When you show other teams the same level of care that you do your own, you are either reinforcing the strong culture and Values of the organization or you are showing them that not all leaders at your company are poor leaders. Either way, you and others win as a result. 

Be a connecter for adjacent teams

Your team’s peers may not be afforded the same opportunities to network and connect with others in order to make their job easier and open up potential new career paths. A leader that truly stands out is one that is a connector – They connect people across the organization. The larger the organization the more valuable that this skill becomes. 

Open up your internal network for others and assist them in making those needed connections. Your team’s peers will be more productive and happy and your business will run more effectively as a result. 

Be an advocate and cheerleader for them with their leader

You may not be able to influence their compensation, but you can spotlight and advocate for them with their leader and your peers. Taking a moment to recognize a peer’s team member does two things. 1) It builds positive sentiment about the person and recognizes them in a larger audience and 2) It makes that leader feel good about their own team and leadership as well.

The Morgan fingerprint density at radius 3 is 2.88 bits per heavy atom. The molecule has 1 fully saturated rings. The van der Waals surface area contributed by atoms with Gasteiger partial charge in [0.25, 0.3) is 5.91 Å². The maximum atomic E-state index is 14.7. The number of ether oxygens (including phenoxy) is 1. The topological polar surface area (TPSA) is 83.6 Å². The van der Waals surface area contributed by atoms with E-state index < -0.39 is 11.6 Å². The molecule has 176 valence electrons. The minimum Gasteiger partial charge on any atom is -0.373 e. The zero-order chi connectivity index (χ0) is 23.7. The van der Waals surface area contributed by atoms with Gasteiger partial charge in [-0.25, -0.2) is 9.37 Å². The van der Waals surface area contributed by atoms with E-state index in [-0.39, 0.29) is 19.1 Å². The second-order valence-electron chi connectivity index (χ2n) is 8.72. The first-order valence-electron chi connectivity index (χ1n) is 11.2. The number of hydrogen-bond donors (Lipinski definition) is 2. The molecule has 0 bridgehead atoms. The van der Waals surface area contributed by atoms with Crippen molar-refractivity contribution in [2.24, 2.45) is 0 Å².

What if I’m just starting out in my career?

Even without direct reports, you still have a bottom to your circle. For new professionals, your customer/patient/client is your bottom. You influence them in their buying decisions, their health decisions, and/or their business decisions. Many people at this level have more influence than they give themselves credit for. You are directly impacting and influencing others in a meaningful way. 

Leading down to direct reports resources

If you want additional resources to help you lead your team (directly down) check out some of these shows and pages. 

Strengthen the influence in the bottom half of your circle by slowing down to spend time with those other teams, connect them to other people and resources, and lift them when you speak with your peers. The next generation of leaders will see and aspire to your leadership style. 

Make a better tomorrow.